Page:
The naked and the dread in San Francisco
Yes, there are limits to acceptable behavior, even here in the open-armed home of naked jogging, public floggings and all things boundary pushing.
Retired math teacher David Goldman and his husband, Michael Koehn, were sharing a pleasant alfresco moment at a public plaza in the heart of the Castro district this week, passing a slender joint between them (medicinal, of course), as Eric Anderson sunbathed one table over. Naked.
Resplendent in flip-flops, hoop earrings and a sheen of Coppertone, the out-of work retail manager, 44, had draped a lime-green sarong between flesh and public seating.
Naturists call such posterior protection “normal etiquette.”
But San Franciscans soon may call it the law.
Supervisor Scott Wiener, who represents the Castro, has just introduced an ordinance that would regulate nudity, igniting a rare debate in this famously tolerant city over personal freedom and public propriety.
“If you’re going to be naked in public, and you’re going to sit down on public seating, you should cover the seating up,” said Wiener, whose measure also would require diners in restaurants to don clothing. “We shouldn’t have to legislate about that, but we do.... It’s about basic public health.”
Goldman and Koehn are in vehement agreement. Common sense should prevail in restaurants -- pants, shoes and a shirt at the minimum -- and people need to sit on something, the two men said.
“I have no problem with public nudity that’s not sexually suggestive,” Goldman said between puffs. “It’s not something I would do. But I wouldn’t want to frighten the children.”
“Or,” agreed Koehn, a retired city gardener, “the horses.”
San Francisco has the so-called Naked Guys to thank for this latest lesson in lax limitations. The growing group of naturists is a regular part of the scenery in the Castro, among the best known gay enclaves in the country. They particularly enjoy Jane Warner Plaza, an often sunny spot in this foggy city, carved out of an intersection and dotted with tables and chairs.
What began as a few guys strolling starkers through the streets has reached enough critical mass in recent years that Castro residents -- and not just the increasing number of parents, gay and straight -- have begun complaining to officials.
Jonathan Storper, for one, talked to Wiener’s office this summer about the Naked Guys placing bare bottoms on the plaza’s public seats. Nudity “is not a gay-straight issue,” the attorney said, adding that even in San Francisco “there is a time and place for everything.”
“I’ve talked to the police about enforcing the healthcare concern, and they tell me they cannot do that,” Storper said. “And I’ve talked to the public health department. They say it’s not their jurisdiction.”
Some members of the Merchants of Upper Market and Castro also have an issue with public nudity, said organization President Stephen Adams, who personally isn’t bothered by such displays. He does, however, support Wiener’s goal, particularly for restaurants.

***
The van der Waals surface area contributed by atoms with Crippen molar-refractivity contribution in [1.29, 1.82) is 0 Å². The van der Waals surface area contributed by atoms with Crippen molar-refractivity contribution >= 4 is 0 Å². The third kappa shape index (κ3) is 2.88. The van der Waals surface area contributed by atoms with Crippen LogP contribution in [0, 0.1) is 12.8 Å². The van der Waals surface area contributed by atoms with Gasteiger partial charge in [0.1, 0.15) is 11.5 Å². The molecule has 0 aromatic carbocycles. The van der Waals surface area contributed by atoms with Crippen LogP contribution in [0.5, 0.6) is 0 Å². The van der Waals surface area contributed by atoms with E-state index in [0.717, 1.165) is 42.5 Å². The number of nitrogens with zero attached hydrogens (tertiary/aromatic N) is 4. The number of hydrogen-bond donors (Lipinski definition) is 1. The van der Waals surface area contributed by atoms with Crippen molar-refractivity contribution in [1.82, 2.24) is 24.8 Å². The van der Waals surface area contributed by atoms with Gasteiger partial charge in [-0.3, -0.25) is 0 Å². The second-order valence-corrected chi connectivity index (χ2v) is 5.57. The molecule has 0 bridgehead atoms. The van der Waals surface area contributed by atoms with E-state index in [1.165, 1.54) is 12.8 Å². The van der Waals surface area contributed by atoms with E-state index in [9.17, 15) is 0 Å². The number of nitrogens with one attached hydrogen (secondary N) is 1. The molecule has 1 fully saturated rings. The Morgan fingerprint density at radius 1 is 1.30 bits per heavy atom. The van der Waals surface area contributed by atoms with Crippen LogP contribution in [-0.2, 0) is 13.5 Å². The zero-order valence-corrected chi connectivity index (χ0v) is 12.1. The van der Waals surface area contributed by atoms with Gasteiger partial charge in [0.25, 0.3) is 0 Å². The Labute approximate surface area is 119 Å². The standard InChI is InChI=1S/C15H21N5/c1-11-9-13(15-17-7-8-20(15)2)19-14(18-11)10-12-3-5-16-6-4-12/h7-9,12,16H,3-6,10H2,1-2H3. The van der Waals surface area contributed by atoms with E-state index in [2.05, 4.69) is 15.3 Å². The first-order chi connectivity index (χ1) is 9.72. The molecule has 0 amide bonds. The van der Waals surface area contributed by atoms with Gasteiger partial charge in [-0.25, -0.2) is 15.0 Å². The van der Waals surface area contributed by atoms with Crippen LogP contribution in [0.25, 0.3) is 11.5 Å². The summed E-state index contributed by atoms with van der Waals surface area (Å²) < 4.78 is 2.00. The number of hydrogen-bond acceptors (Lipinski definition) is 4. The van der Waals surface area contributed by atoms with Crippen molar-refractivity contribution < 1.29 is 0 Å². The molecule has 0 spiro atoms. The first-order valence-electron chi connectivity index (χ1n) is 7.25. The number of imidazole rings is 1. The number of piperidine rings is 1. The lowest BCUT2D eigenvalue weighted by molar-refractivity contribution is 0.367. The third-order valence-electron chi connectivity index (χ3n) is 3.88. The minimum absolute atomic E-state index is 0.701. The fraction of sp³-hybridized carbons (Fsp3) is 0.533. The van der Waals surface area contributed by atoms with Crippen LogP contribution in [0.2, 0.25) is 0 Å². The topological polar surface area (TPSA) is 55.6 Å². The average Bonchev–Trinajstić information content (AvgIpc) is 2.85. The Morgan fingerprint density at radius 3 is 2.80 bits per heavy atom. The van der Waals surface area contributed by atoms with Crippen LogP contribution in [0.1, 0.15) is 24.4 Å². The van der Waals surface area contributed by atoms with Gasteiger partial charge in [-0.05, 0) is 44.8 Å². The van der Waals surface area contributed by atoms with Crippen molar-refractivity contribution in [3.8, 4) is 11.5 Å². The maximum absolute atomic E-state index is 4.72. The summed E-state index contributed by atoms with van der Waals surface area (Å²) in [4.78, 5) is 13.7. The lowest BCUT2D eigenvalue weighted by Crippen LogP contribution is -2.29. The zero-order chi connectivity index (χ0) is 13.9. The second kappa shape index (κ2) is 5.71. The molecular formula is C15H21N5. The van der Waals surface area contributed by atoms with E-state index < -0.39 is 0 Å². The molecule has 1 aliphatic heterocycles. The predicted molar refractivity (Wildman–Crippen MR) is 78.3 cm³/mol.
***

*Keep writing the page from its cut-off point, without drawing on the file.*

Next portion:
“You always see signs on the door, ‘Shoes and shirt required,’ ” Adams said. “You’d think [customers] would have to have pants too.”
According to city and police officials, simple public nudity is not a crime. Lewd conduct is a crime. Being naked and aroused is a crime. But dropping trou and wandering down the street is not. To have a naked person removed from the neighborhood, a resident would have to make a citizen’s arrest and then call the police.
The only people who aren’t allowed to bare all -- or even wear costumes that resemble naked flesh -- are waiters, waitresses or entertainers on duty in places that serve food and drink.
Which is why George Davis could lounge in Jane Warner Plaza on Tuesday afternoon, sitting on his rumpled khakis. But not in them.
Clad in nothing but a broad-brimmed hat and dark glasses, the slender 65-year-old lauded Wiener for “furthering the knowledge” that “nudity is not illegal.”
Davis, who calls himself an “urban nudist,” campaigned in the buff for mayor in 2007 and supervisor in 2010. (He lost.) He believes that simple politeness demands something be placed between flesh and chair. But he’s not so sure such behavior should be mandated.
“Basically, if someone has a cold, it’s a greater health threat than the situation of sharing a seat,” Davis said. “It seems like an excessive clarification, but, whatever.”
To Anderson, working in public on a full-body tan is a matter of pride and logistics. He can’t sunbathe in the privacy of his backyard. Like many people in this densely populated city, he simply doesn’t have one.
“Why make your clothes sweaty and dirty,” he asked. “Why hide if you’re comfortable in your own skin? This is an open-minded city, and it should continue to be so.”